These types of post-fight admissions — even when accompanied by X-ray evidence — never seem to elicit the kind of sympathy or understanding that fighters are hoping for. That makes some degree of sense. Oh you broke your foot when the other guy blocked your kick? Yeah, that’s probably part of what he was hoping for.

LAS VEGAS, NEVADA - DECEMBER 16: (R-L) Colby Covington of the United States kicks Leon Edwards of Great Britain in a welterweight fight during the UFC Fight Night event at T-Mobile Arena on December 16, 2023 in Las Vegas, Nevada. (Photo by Sean M. Haffey/Getty Images)
Colby Covington tries to block a kick from Leon Edwards during their title fight. (Sean M. Haffey/Getty Images) (Sean M. Haffey via Getty Images)

From the perspective of the injured fighter it might seem like the fickle hand of fate, but from the opponent’s perspective it’s simply the fruits of sound defensive technique. He’s trying to hurt you. If he did so effectively, within the bounds of the rules, and in a way that limited your ability to hurt him later on, that’s a job well done. So why come to us later with proof of your opponent’s good work, offering it up like a plea for partial credit on an assignment turned in months too late?

The answer is because, maybe more than other sports, fighting is cruel, unfair and unforgiving. You break your foot in a basketball game, you get to sub out immediately. If you decide to hobble back onto the court and soldier on, the announcers will spend the rest of the game talking about how brave and determined you are. Your injury becomes part of the narrative.

But in fighting there are no timeouts. You can’t go get checked out in the locker room. You don’t even get to acknowledge that you’re hurt, since all the incentives are built around deceiving everyone — the opponent, the referee, the doctor at cageside — into thinking you’re perfectly healthy and just as dangerous as ever. Can we really blame fighters for wanting to tell us afterward that they were not only soldiering on bravely, but also hiding it well?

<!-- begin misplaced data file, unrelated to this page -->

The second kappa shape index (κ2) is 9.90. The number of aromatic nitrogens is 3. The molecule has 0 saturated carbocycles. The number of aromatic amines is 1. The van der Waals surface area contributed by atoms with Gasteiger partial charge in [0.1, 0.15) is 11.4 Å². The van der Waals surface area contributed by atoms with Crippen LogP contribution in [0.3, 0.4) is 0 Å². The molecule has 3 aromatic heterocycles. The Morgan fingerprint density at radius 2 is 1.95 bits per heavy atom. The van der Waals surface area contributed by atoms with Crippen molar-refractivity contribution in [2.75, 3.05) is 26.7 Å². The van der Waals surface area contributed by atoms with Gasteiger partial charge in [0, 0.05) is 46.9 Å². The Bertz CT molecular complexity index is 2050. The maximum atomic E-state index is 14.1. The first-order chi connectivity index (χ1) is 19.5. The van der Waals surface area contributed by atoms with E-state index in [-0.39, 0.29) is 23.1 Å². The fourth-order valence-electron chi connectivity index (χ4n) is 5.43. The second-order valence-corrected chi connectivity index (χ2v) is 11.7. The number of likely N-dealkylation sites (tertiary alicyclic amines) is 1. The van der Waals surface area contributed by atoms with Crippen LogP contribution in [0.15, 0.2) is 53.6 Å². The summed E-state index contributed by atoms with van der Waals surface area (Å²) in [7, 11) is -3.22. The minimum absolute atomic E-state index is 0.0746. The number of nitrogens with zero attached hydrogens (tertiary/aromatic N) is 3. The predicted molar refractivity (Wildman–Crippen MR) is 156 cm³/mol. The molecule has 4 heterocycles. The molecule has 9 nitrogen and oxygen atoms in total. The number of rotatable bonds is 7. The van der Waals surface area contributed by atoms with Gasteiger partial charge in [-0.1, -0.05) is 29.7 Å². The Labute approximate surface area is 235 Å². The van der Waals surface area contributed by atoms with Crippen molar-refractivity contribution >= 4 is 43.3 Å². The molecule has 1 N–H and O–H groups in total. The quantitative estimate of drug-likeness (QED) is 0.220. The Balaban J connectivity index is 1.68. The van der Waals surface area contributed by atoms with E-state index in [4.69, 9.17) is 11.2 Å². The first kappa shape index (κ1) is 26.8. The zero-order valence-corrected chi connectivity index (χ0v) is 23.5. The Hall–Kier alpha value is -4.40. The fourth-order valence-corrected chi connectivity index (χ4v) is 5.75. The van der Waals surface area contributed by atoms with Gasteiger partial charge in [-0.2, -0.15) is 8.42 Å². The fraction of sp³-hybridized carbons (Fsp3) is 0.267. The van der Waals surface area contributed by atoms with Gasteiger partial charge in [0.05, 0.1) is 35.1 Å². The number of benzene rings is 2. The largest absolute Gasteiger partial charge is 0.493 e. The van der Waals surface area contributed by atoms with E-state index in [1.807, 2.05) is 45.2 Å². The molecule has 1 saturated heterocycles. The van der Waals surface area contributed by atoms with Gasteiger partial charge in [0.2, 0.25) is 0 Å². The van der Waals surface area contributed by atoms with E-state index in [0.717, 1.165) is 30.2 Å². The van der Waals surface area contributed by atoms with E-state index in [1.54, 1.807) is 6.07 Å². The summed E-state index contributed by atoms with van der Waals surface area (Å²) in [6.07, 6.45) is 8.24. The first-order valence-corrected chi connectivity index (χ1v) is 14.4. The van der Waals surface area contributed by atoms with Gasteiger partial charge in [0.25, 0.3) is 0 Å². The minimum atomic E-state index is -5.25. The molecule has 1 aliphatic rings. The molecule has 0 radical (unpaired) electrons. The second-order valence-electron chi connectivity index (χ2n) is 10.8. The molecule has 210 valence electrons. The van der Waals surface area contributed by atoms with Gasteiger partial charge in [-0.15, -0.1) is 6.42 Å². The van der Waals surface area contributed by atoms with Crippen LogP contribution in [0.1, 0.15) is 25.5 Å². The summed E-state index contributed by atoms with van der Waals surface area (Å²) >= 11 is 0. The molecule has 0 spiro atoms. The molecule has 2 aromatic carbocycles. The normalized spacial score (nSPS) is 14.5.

But there’s also another reason the post-fight excuse has become its own special art form, and it has less to do with the battle in the public eye than with the one going on inside each fighter’s head. Talk to pro fighters and they’ll tell you, this is a psychologically grueling sport. You’re all alone in the spotlight and there are so many things that can go wrong. If you roll your ankle or twist your knee there’s no sympathy to be found inside that cage. There’s just an opponent looking at you like you’re a wounded gazelle and it’s almost dinnertime.

Faced with all that, you have to come up with a way to believe that each night is going to be your night. And part of that is convincing yourself that all those times when it wasn’t your night were just unlucky anomalies. You’re still the best in the world and some day soon you’re going to prove it.

If people don’t believe you? Show them the X-rays. There’s the proof of everything you went through, the suffering you endured, displayed right there in translucent tones of gray. Now all you need is for anyone to care.